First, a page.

Minigame Burnout
April 6, 2007 9:09 AM   Subscribe

An Open Letter to Devs: "Minigame compilations. How many of these games can we possibly be expected to buy? On my Wii alone, I've already gone through Rayman Raving Rabbids, Super Monkey Ball, Warioware and Sonic, with Mario Party and who knows what else on the horizon. As for the DS, just about every other game I own has some kind of mini-game compilation."
posted by SansPoint (51 comments total)

 
Well, you're not "Expected" to buy any of them, and if you don't like 'em, don't buy 'em.
posted by delmoi at 9:11 AM on April 6, 2007


Obsessive Shopper Blames Seller, Film At 11
posted by DU at 9:13 AM on April 6, 2007


I like the short games. Since I got my first DS a month ago, I'll pick it up to play Brain Age for a minute or two. If I need something more drawn out there are plenty of more complex games.

The article really suffers from "everyone thinks like I do" syndrome.
posted by drezdn at 9:16 AM on April 6, 2007


Open Letter to Open Letter Writers:

Has an Open Letter, especially an Open Letter 'published' on the Internet ever actually changed anything?

If not, please stop.

Yours,

The American Voting Public.
posted by robocop is bleeding at 9:18 AM on April 6, 2007


Swap the word Wii for the word xbox360 and change minigame to FPS. What an awfully ill conceived article.

Plus minigames are great for casual gamers. Which is a hugely untapped market on the consoles.
posted by seanyboy at 9:18 AM on April 6, 2007


Wii and DS. There's your problem.
posted by eyeballkid at 9:20 AM on April 6, 2007 [1 favorite]


The writer bought a Wii and is complaining that a lot of the games are of the pick-up-n'-play variety?
posted by NationalKato at 9:21 AM on April 6, 2007


Your favorite video game genre sucks.
posted by Faint of Butt at 9:25 AM on April 6, 2007 [1 favorite]


Wii and DS. There's your problem.

Yes, because both have failed to develop a following and are being largely ignored by the buying public.

Right?
posted by quin at 9:34 AM on April 6, 2007 [1 favorite]


I own both of them dipshit. I was referring to the fact that the author of the article is surprised that there is a large library of minigames for them.
posted by eyeballkid at 9:37 AM on April 6, 2007 [1 favorite]


And what's up with all those Pokemon videogames?? I've never bought a single one of those, AND YET THEY KEEP MAKING THEM!!!
posted by Nahum Tate at 9:38 AM on April 6, 2007


A better question would've been, "Why has the mini-game become a central focus of recent game designs?"

* A changing audience that likes simpler fare (or rather, the realization that such an audience exists).
* Risk-averse publishers (or a risk-averse audience) that won't go for new intellectual properties.
* Budget-minded publishers that won't greenlight full-fledged games when a mini-game compilation with a recognizable license is available.
* Nobody knows how to really design for the Wii's innovative controller yet, beyond the creation of simple, one-note mini-games.
* Party games are more popular than ever, which means games are becoming more openly social activities.

Etc, etc...
posted by frogan at 9:39 AM on April 6, 2007


Can we get a batshitinsane?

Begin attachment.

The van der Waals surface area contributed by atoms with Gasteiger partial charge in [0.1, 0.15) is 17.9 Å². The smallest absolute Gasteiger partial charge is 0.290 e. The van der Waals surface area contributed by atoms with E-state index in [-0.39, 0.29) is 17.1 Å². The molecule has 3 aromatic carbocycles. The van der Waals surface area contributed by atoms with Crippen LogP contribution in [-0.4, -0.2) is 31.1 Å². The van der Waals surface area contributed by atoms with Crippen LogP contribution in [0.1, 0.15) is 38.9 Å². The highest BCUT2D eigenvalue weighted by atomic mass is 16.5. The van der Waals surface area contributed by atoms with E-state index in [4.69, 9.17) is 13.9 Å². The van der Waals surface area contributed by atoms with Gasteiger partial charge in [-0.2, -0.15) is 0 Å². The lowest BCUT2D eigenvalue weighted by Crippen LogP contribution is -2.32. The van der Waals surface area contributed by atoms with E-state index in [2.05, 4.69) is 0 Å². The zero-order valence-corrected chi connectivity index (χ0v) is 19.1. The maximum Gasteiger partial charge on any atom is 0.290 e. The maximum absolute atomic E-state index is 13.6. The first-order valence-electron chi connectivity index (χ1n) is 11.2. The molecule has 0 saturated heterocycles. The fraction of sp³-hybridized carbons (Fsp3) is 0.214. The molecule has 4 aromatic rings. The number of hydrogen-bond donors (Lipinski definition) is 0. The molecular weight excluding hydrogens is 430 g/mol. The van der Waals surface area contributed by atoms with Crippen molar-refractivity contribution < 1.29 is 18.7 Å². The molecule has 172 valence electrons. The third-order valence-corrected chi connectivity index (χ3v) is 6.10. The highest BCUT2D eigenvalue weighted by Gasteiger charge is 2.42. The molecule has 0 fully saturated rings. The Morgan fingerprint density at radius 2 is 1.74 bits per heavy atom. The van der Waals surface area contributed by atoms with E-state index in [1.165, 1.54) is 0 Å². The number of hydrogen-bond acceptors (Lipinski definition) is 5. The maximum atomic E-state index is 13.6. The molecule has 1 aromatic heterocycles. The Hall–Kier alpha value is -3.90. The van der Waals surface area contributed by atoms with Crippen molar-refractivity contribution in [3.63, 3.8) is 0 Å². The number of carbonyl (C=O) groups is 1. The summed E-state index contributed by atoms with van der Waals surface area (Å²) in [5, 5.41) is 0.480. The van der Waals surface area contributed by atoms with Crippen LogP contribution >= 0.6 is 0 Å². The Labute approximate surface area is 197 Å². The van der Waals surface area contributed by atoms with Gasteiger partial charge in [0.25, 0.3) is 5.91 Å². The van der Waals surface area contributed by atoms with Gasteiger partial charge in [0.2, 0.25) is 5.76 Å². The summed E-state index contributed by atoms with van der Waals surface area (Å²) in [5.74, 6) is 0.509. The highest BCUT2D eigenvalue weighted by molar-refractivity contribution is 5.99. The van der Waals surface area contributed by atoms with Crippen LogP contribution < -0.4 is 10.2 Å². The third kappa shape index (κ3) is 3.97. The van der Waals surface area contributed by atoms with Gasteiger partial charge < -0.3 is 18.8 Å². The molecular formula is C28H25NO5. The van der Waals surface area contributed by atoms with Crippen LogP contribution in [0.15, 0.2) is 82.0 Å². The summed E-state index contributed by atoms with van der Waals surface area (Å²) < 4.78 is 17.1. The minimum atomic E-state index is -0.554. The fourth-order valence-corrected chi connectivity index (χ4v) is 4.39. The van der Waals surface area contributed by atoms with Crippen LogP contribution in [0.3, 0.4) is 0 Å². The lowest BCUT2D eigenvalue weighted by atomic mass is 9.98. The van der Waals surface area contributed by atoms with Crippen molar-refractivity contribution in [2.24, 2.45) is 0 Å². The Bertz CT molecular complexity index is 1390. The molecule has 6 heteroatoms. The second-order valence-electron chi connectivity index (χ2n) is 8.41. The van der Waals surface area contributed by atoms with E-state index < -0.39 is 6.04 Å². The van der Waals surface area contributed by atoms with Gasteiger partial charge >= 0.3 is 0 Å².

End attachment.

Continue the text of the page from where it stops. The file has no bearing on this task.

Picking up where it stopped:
posted by Artw at 10:03 AM on April 6, 2007


I was referring to the fact that the author of the article is surprised that there is a large library of minigames for them.

I guess I am a dipshit, because that's not what I read. All I saw was one short line listing the names of two consoles and indicating that "that's the problem." Based on the level of 'Your favorite X sucks' Mefi tends to generate, you might understand my confusion.
posted by quin at 10:05 AM on April 6, 2007


Is this something I'd have to give a shit about to give a shit about?
posted by signal at 10:08 AM on April 6, 2007 [3 favorites]


How many of these games can we possibly be expected to buy?

All of them. Duh.
posted by Malor at 10:10 AM on April 6, 2007


I guess I am a dipshit, because that's not what I read. All I saw was one short line listing the names of two consoles and indicating that "that's the problem."

And if you'd read article this thread is based on, you might have understood my comment in the correct context, instead of becoming instant OMGFANBOININTYRULEZOMG poster.
posted by eyeballkid at 10:11 AM on April 6, 2007 [1 favorite]


you people are all insane.

"blahblahblah people aren't allowed to criticise anything." Holy fuck, have you people read a gaming magazine in the past forever years? The entire industry is a duplicitous engine designed to boost game sales without discrimination for quality or originality, and you have a problem with someone pointing out, for once, that a trend is resulting in poor quality throwaway games and a glut in an already over saturated market? What on earth DO you want out of your gaming journalism?

The expression of discontent is valuable to any industry which seeks to progress. Open letters, editorials and forthright publishing of any kind is always valuable even if its for no other reason than to exercise the dialog between devs and consumers. This is especially true in an industry where that dialog is so infrequently had at its true potential.
posted by shmegegge at 10:17 AM on April 6, 2007 [2 favorites]


A brief history of video games according to open letters:

The 80's: How many platform games am I expected to buy? Also, why do so many princesses/girlfriends/damsels get kidnapped anyway?

The early-90's: Seriously, how many fighting games can one industry handle?

The late-90's: What's the deal with all the RPGs? You'd think people were buying them or something.

The early-2000's to Almost Now: I've had it up to here with Grand Theft Auto, Driver, State of Emergency, The Godfather, 25 to Life, Saints Row, Scarface, ad nauseum.

They're called "trends." Or "fads," if you will.
posted by Dr-Baa at 10:38 AM on April 6, 2007 [2 favorites]


Perhaps the "Open Letter" title makes this seem more pompous than it actually is. It's an editorial, and the author says that he's being disappointed by the glut of minigame based titles coming out because he feels it takes away from development on other types of titles that he wants to play.

There's definitely a lot of minigame titles out and coming out soon, but I'm not sure if it's really detracting so much from the large number of quality games that do come out.